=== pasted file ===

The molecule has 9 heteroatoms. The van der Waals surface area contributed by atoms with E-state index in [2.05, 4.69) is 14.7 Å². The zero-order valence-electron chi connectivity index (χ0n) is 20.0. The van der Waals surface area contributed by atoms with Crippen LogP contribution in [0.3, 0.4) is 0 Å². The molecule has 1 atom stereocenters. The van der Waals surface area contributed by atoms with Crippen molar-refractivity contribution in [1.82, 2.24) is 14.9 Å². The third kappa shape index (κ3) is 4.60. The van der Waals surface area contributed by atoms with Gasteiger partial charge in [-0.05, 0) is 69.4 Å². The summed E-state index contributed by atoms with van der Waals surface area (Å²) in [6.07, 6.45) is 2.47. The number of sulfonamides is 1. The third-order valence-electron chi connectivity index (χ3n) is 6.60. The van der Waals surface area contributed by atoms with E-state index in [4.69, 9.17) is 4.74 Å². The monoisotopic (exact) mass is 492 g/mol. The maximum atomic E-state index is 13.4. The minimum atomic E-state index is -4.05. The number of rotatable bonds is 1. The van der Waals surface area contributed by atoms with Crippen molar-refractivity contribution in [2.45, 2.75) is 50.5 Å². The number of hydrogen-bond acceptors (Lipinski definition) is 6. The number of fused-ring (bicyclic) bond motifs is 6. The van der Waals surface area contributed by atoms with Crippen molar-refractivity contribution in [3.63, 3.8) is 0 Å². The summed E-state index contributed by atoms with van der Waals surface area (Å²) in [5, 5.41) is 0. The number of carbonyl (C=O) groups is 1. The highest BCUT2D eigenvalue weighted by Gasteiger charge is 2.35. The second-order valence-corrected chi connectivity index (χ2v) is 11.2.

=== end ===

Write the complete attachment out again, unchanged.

The molecule has 9 heteroatoms. The van der Waals surface area contributed by atoms with E-state index in [2.05, 4.69) is 14.7 Å². The zero-order valence-electron chi connectivity index (χ0n) is 20.0. The van der Waals surface area contributed by atoms with Crippen LogP contribution in [0.3, 0.4) is 0 Å². The molecule has 1 atom stereocenters. The van der Waals surface area contributed by atoms with Crippen molar-refractivity contribution in [1.82, 2.24) is 14.9 Å². The third kappa shape index (κ3) is 4.60. The van der Waals surface area contributed by atoms with Gasteiger partial charge in [-0.05, 0) is 69.4 Å². The summed E-state index contributed by atoms with van der Waals surface area (Å²) in [6.07, 6.45) is 2.47. The number of sulfonamides is 1. The third-order valence-electron chi connectivity index (χ3n) is 6.60. The van der Waals surface area contributed by atoms with E-state index in [4.69, 9.17) is 4.74 Å². The monoisotopic (exact) mass is 492 g/mol. The maximum atomic E-state index is 13.4. The minimum atomic E-state index is -4.05. The number of rotatable bonds is 1. The van der Waals surface area contributed by atoms with Crippen molar-refractivity contribution in [2.45, 2.75) is 50.5 Å². The number of hydrogen-bond acceptors (Lipinski definition) is 6. The number of fused-ring (bicyclic) bond motifs is 6. The van der Waals surface area contributed by atoms with Crippen molar-refractivity contribution in [3.63, 3.8) is 0 Å². The summed E-state index contributed by atoms with van der Waals surface area (Å²) in [5, 5.41) is 0. The number of carbonyl (C=O) groups is 1. The highest BCUT2D eigenvalue weighted by Gasteiger charge is 2.35. The second-order valence-corrected chi connectivity index (χ2v) is 11.2.